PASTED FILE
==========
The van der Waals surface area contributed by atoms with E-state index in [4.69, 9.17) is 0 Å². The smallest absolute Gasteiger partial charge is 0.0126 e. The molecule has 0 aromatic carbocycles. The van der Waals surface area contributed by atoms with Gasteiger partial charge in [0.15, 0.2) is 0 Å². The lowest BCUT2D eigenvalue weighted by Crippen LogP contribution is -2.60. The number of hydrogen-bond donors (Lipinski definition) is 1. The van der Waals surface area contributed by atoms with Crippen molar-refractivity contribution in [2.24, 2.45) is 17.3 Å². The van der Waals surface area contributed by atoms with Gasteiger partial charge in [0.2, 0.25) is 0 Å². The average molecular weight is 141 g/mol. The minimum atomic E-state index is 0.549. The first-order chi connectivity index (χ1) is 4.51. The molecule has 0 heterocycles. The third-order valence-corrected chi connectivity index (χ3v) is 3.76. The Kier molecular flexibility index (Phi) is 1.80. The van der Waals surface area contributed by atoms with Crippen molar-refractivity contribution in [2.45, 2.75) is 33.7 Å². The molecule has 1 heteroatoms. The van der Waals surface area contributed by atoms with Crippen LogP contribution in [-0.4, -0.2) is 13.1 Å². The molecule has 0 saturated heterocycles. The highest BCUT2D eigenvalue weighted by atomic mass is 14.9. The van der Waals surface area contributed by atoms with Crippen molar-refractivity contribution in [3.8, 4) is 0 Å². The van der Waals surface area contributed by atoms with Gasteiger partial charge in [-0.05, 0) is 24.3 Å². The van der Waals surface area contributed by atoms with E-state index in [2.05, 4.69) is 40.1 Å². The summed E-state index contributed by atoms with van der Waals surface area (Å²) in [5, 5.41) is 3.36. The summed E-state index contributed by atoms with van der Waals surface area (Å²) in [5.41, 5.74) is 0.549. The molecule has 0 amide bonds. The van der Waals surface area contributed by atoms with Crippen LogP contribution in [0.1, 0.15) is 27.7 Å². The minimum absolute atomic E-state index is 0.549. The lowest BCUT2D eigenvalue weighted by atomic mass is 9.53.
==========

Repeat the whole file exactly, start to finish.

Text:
The van der Waals surface area contributed by atoms with E-state index in [4.69, 9.17) is 0 Å². The smallest absolute Gasteiger partial charge is 0.0126 e. The molecule has 0 aromatic carbocycles. The van der Waals surface area contributed by atoms with Gasteiger partial charge in [0.15, 0.2) is 0 Å². The lowest BCUT2D eigenvalue weighted by Crippen LogP contribution is -2.60. The number of hydrogen-bond donors (Lipinski definition) is 1. The van der Waals surface area contributed by atoms with Crippen molar-refractivity contribution in [2.24, 2.45) is 17.3 Å². The van der Waals surface area contributed by atoms with Gasteiger partial charge in [0.2, 0.25) is 0 Å². The average molecular weight is 141 g/mol. The minimum atomic E-state index is 0.549. The first-order chi connectivity index (χ1) is 4.51. The molecule has 0 heterocycles. The third-order valence-corrected chi connectivity index (χ3v) is 3.76. The Kier molecular flexibility index (Phi) is 1.80. The van der Waals surface area contributed by atoms with Crippen molar-refractivity contribution in [2.45, 2.75) is 33.7 Å². The molecule has 1 heteroatoms. The van der Waals surface area contributed by atoms with Crippen LogP contribution in [-0.4, -0.2) is 13.1 Å². The molecule has 0 saturated heterocycles. The highest BCUT2D eigenvalue weighted by atomic mass is 14.9. The van der Waals surface area contributed by atoms with Crippen molar-refractivity contribution in [3.8, 4) is 0 Å². The van der Waals surface area contributed by atoms with Gasteiger partial charge in [-0.05, 0) is 24.3 Å². The van der Waals surface area contributed by atoms with E-state index in [2.05, 4.69) is 40.1 Å². The summed E-state index contributed by atoms with van der Waals surface area (Å²) in [5, 5.41) is 3.36. The summed E-state index contributed by atoms with van der Waals surface area (Å²) in [5.41, 5.74) is 0.549. The molecule has 0 amide bonds. The van der Waals surface area contributed by atoms with Crippen LogP contribution in [0.1, 0.15) is 27.7 Å². The minimum absolute atomic E-state index is 0.549. The lowest BCUT2D eigenvalue weighted by atomic mass is 9.53.